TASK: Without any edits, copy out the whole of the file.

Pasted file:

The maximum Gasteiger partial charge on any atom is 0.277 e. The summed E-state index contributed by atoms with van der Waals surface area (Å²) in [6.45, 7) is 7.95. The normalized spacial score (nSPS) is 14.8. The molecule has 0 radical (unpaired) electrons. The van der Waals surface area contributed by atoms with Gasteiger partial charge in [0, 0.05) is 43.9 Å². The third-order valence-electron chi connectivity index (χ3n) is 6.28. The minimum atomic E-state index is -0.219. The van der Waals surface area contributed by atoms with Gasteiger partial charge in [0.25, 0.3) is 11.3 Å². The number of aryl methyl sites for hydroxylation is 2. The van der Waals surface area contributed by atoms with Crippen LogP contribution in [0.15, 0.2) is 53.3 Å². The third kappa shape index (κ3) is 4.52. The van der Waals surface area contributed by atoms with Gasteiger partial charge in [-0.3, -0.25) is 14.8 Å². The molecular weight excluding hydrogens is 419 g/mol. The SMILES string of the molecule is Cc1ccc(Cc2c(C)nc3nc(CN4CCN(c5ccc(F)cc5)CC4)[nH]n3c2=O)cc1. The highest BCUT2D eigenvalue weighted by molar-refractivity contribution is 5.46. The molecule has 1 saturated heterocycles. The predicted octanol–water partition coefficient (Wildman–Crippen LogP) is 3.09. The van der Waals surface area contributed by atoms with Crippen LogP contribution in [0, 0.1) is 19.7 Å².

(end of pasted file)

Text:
The maximum Gasteiger partial charge on any atom is 0.277 e. The summed E-state index contributed by atoms with van der Waals surface area (Å²) in [6.45, 7) is 7.95. The normalized spacial score (nSPS) is 14.8. The molecule has 0 radical (unpaired) electrons. The van der Waals surface area contributed by atoms with Gasteiger partial charge in [0, 0.05) is 43.9 Å². The third-order valence-electron chi connectivity index (χ3n) is 6.28. The minimum atomic E-state index is -0.219. The van der Waals surface area contributed by atoms with Gasteiger partial charge in [0.25, 0.3) is 11.3 Å². The number of aryl methyl sites for hydroxylation is 2. The van der Waals surface area contributed by atoms with Crippen LogP contribution in [0.15, 0.2) is 53.3 Å². The third kappa shape index (κ3) is 4.52. The van der Waals surface area contributed by atoms with Gasteiger partial charge in [-0.3, -0.25) is 14.8 Å². The molecular weight excluding hydrogens is 419 g/mol. The SMILES string of the molecule is Cc1ccc(Cc2c(C)nc3nc(CN4CCN(c5ccc(F)cc5)CC4)[nH]n3c2=O)cc1. The highest BCUT2D eigenvalue weighted by molar-refractivity contribution is 5.46. The molecule has 1 saturated heterocycles. The predicted octanol–water partition coefficient (Wildman–Crippen LogP) is 3.09. The van der Waals surface area contributed by atoms with Crippen LogP contribution in [0, 0.1) is 19.7 Å².